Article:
In a small windowless conference room at the Center for People with Disabilities on Range Street in Boulder, a small, vibrant group of disability rights activists celebrated the 25th Anniversary of the Americans with Disabilities Act. (More…) A self-proclaimed troubadour of the disability rights movement sang of the struggles and evolution of disability rights in this country, and the heartbreak and victory inherent in civil rights activism. “Keep Your Eyes on the Prize” and Power to Prevail” stirred dormant revolutionary souls. This troubadour was no Woody Guthrie or Pete Seeger. He was an aging man with eyeglasses covering his sightless eyes, sitting in a wheelchair, with a luminous glow and a heart still strong. He led us all in songs of freedom.
Outside parked along the back street curb of this small, colorless industrial neighborhood was the 35 foot “Road to Freedom Bus” brilliantly decaled with America’s stars and stripes and a bold “separate is never equal” message. The bus is the icon and central connection of the national Legacy Tour, an effort of The ADA Legacy Project’s year-long celebration of the silver anniversary of the ADA. The bus is a platform for young emerging leaders communicating with older leaders, for allies and artists, organizations, legislators and governors. Through touring the nation, it is hoped that the young outspoken leaders who will be leading the disability nation over the next quarter century will be found.
This Legacy Bus Tour passed through Boulder County on March 12 largely unnoticed by local media, elected officials or other prominent community leadership.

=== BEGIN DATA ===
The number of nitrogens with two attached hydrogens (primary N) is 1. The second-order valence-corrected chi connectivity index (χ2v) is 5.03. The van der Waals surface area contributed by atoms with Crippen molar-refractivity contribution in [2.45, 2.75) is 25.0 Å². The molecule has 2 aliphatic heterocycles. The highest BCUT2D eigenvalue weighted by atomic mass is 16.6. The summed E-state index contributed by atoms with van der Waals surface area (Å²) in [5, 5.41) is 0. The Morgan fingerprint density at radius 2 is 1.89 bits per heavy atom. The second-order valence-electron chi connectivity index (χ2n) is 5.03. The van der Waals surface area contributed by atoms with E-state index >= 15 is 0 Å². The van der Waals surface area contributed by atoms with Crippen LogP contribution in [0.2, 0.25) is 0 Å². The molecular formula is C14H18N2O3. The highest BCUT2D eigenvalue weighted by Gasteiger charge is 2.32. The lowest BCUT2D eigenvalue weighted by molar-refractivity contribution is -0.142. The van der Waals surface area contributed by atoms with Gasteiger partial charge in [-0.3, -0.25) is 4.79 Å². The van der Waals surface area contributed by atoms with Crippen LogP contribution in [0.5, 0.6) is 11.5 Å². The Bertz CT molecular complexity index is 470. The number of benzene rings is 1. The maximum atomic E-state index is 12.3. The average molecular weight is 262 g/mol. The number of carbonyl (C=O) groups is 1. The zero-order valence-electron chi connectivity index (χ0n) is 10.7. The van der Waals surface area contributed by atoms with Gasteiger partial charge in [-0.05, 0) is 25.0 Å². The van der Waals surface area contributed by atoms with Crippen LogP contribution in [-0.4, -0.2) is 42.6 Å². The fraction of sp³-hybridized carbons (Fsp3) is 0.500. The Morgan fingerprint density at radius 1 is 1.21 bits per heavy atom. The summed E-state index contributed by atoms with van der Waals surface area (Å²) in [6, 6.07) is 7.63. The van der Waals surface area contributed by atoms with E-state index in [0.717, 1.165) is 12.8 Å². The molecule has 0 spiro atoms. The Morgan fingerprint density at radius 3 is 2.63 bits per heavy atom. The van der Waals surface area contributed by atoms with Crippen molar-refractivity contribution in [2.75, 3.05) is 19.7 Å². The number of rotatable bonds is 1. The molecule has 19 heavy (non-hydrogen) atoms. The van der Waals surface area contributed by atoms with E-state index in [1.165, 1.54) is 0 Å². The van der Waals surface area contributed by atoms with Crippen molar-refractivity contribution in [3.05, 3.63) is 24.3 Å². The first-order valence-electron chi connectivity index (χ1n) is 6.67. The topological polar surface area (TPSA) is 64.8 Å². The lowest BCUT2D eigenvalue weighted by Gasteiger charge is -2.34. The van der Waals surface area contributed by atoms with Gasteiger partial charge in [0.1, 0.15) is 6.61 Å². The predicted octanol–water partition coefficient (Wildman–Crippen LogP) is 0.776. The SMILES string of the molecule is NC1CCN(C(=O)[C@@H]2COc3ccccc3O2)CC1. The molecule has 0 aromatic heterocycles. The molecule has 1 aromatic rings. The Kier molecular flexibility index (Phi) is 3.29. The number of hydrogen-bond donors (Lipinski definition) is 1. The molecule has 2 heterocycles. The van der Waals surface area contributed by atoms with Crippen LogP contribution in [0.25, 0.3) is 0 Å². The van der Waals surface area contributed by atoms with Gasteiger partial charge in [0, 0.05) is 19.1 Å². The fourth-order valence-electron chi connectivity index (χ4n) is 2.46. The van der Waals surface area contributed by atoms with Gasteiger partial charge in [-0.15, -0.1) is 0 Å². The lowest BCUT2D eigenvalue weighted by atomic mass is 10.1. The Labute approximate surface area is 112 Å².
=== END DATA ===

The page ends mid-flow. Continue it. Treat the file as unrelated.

The ADA, signed into law by President George H. W. Bush on July 26, 1990, after decades of campaigning and lobbying by disability rights activists, was a long overdue declaration of equality for people with disabilities, promising equal opportunity, independence, and full participation in American society. Passage of the ADA reflects deeply held American ideals that treasure the contributions that individuals can make when free from arbitrary, unjust, or outmoded societal attitudes and practices that prevent the realization of their potential.
The recent re-enactment commemorating the 50th Anniversary of the civil rights march on Selma was led by President Obama and received national and local attention. This anniversary event was meant, in part, to re-ignite activism in the young people of America, the most diverse and educated generation in the country’s history, and to convey that the rights of many people in this country-those of color, disability, or old-still need advocacy and protection.
The broad promise of the ADA will only be reached if we remain committed to continuing our efforts to fully implement the ADA.
The Legacy Bus Tour continues its journey through several more states, ending at the steps of the Capitol Building in Washington, DC- a building inaccessible to people with disabilities not too many years ago on July 26, the anniversary date the ADA was signed.
As you plan your family vacations this summer, look for locations where the Legacy Bus Tour stops on www.adalegacy.com. Take your children to see it. Let them hear the troubadour of a movement. Give them the sense of idealism and responsibility others have shown on their behalf for advocating for equal rights and an inclusive community.
Director of Communications
Via Mobility Services
2855 63rd Street, Boulder, CO
Via is a private, nonprofit organization dedicated to promoting independence and self-sufficiency for people with limited mobility by providing caring, customer-focused transportation options. Via was founded over 35 years ago during a period of steadfast activism to ensure an inclusive community for the growing populations of older adults and people with disabilities in the county. www.viacolorado.org
This appeared as a guest commentary in the Daily Camera on April 1, 2015, with the link to the digital version at the end of the article.